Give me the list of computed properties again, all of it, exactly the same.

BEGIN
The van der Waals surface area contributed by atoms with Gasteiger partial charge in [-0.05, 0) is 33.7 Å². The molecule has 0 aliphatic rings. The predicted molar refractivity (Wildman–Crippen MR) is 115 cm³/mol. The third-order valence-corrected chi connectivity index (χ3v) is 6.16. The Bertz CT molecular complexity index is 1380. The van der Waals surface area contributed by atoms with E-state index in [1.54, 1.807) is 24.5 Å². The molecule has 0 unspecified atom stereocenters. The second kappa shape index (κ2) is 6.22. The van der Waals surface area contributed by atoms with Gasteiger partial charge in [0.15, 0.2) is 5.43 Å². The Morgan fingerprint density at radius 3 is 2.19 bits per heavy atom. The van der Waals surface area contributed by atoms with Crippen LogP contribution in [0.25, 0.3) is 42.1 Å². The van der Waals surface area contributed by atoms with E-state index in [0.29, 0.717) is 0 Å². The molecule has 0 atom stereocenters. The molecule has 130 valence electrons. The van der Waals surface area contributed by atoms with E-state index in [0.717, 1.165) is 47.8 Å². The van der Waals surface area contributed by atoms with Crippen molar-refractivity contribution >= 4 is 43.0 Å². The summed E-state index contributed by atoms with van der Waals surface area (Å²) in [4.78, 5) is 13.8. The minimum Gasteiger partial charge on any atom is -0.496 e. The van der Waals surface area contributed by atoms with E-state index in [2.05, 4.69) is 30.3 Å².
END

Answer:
The van der Waals surface area contributed by atoms with Gasteiger partial charge in [-0.05, 0) is 33.7 Å². The molecule has 0 aliphatic rings. The predicted molar refractivity (Wildman–Crippen MR) is 115 cm³/mol. The third-order valence-corrected chi connectivity index (χ3v) is 6.16. The Bertz CT molecular complexity index is 1380. The van der Waals surface area contributed by atoms with E-state index in [1.54, 1.807) is 24.5 Å². The molecule has 0 unspecified atom stereocenters. The second kappa shape index (κ2) is 6.22. The van der Waals surface area contributed by atoms with Gasteiger partial charge in [0.15, 0.2) is 5.43 Å². The Morgan fingerprint density at radius 3 is 2.19 bits per heavy atom. The van der Waals surface area contributed by atoms with Crippen LogP contribution in [0.25, 0.3) is 42.1 Å². The van der Waals surface area contributed by atoms with E-state index in [0.29, 0.717) is 0 Å². The molecule has 0 atom stereocenters. The molecule has 130 valence electrons. The van der Waals surface area contributed by atoms with E-state index in [0.717, 1.165) is 47.8 Å². The van der Waals surface area contributed by atoms with Crippen molar-refractivity contribution >= 4 is 43.0 Å². The summed E-state index contributed by atoms with van der Waals surface area (Å²) in [4.78, 5) is 13.8. The minimum Gasteiger partial charge on any atom is -0.496 e. The van der Waals surface area contributed by atoms with E-state index in [2.05, 4.69) is 30.3 Å².